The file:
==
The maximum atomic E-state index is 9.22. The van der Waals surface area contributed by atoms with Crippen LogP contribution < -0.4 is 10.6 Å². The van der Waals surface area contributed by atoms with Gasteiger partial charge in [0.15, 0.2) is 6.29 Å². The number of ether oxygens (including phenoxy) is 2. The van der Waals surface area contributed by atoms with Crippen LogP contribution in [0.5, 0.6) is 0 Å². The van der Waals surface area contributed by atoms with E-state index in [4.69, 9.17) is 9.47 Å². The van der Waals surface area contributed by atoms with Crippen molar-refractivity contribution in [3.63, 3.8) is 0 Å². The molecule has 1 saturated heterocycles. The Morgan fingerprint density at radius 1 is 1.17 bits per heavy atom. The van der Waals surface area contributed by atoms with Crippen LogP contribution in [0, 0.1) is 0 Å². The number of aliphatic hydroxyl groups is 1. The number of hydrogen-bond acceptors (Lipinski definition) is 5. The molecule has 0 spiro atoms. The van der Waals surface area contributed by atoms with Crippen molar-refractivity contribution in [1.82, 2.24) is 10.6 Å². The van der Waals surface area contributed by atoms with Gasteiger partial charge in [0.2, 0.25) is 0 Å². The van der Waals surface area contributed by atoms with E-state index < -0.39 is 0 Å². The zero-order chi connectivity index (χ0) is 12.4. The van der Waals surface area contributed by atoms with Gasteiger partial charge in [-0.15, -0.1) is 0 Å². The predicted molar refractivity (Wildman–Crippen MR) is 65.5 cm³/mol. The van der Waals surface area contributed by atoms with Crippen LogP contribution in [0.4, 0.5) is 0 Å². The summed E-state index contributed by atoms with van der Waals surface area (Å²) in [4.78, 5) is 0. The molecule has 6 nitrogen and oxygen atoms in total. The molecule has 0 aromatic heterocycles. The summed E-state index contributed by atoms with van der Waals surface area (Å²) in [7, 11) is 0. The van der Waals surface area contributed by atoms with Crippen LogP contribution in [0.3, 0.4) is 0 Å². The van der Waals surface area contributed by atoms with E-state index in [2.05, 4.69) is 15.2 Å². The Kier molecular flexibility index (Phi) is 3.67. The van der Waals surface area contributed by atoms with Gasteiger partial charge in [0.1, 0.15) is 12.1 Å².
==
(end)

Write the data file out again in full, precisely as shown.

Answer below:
The maximum atomic E-state index is 9.22. The van der Waals surface area contributed by atoms with Crippen LogP contribution < -0.4 is 10.6 Å². The van der Waals surface area contributed by atoms with Gasteiger partial charge in [0.15, 0.2) is 6.29 Å². The number of ether oxygens (including phenoxy) is 2. The van der Waals surface area contributed by atoms with Crippen LogP contribution in [0.5, 0.6) is 0 Å². The van der Waals surface area contributed by atoms with E-state index in [4.69, 9.17) is 9.47 Å². The van der Waals surface area contributed by atoms with Crippen molar-refractivity contribution in [3.63, 3.8) is 0 Å². The molecule has 1 saturated heterocycles. The Morgan fingerprint density at radius 1 is 1.17 bits per heavy atom. The van der Waals surface area contributed by atoms with Crippen LogP contribution in [0, 0.1) is 0 Å². The number of aliphatic hydroxyl groups is 1. The number of hydrogen-bond acceptors (Lipinski definition) is 5. The molecule has 0 spiro atoms. The van der Waals surface area contributed by atoms with Crippen molar-refractivity contribution in [1.82, 2.24) is 10.6 Å². The van der Waals surface area contributed by atoms with Gasteiger partial charge in [0.2, 0.25) is 0 Å². The van der Waals surface area contributed by atoms with E-state index < -0.39 is 0 Å². The zero-order chi connectivity index (χ0) is 12.4. The van der Waals surface area contributed by atoms with Gasteiger partial charge in [-0.15, -0.1) is 0 Å². The predicted molar refractivity (Wildman–Crippen MR) is 65.5 cm³/mol. The van der Waals surface area contributed by atoms with Crippen LogP contribution in [0.4, 0.5) is 0 Å². The summed E-state index contributed by atoms with van der Waals surface area (Å²) in [4.78, 5) is 0. The molecule has 6 nitrogen and oxygen atoms in total. The molecule has 0 aromatic heterocycles. The summed E-state index contributed by atoms with van der Waals surface area (Å²) in [7, 11) is 0. The van der Waals surface area contributed by atoms with Crippen LogP contribution in [0.3, 0.4) is 0 Å². The van der Waals surface area contributed by atoms with E-state index in [2.05, 4.69) is 15.2 Å². The Kier molecular flexibility index (Phi) is 3.67. The van der Waals surface area contributed by atoms with Gasteiger partial charge in [0.1, 0.15) is 12.1 Å².